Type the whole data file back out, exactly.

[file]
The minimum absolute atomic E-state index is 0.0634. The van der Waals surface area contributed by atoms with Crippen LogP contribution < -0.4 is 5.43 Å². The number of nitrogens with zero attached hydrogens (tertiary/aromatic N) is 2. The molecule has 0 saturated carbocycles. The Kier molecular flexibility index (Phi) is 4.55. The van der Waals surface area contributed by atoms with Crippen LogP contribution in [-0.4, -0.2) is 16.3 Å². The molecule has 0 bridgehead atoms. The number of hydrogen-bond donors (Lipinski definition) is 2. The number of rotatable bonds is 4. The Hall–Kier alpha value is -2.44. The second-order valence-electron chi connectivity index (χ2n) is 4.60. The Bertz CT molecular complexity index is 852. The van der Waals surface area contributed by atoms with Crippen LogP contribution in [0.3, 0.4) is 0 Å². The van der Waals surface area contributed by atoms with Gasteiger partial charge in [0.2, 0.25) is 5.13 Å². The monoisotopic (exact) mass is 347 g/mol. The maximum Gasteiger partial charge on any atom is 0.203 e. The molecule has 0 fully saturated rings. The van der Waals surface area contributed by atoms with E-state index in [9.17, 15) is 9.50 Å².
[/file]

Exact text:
The minimum absolute atomic E-state index is 0.0634. The van der Waals surface area contributed by atoms with Crippen LogP contribution < -0.4 is 5.43 Å². The number of nitrogens with zero attached hydrogens (tertiary/aromatic N) is 2. The molecule has 0 saturated carbocycles. The Kier molecular flexibility index (Phi) is 4.55. The van der Waals surface area contributed by atoms with Crippen LogP contribution in [-0.4, -0.2) is 16.3 Å². The molecule has 0 bridgehead atoms. The number of hydrogen-bond donors (Lipinski definition) is 2. The number of rotatable bonds is 4. The Hall–Kier alpha value is -2.44. The second-order valence-electron chi connectivity index (χ2n) is 4.60. The Bertz CT molecular complexity index is 852. The van der Waals surface area contributed by atoms with Crippen LogP contribution in [0.3, 0.4) is 0 Å². The van der Waals surface area contributed by atoms with Gasteiger partial charge in [0.2, 0.25) is 5.13 Å². The monoisotopic (exact) mass is 347 g/mol. The maximum Gasteiger partial charge on any atom is 0.203 e. The molecule has 0 fully saturated rings. The van der Waals surface area contributed by atoms with E-state index in [9.17, 15) is 9.50 Å².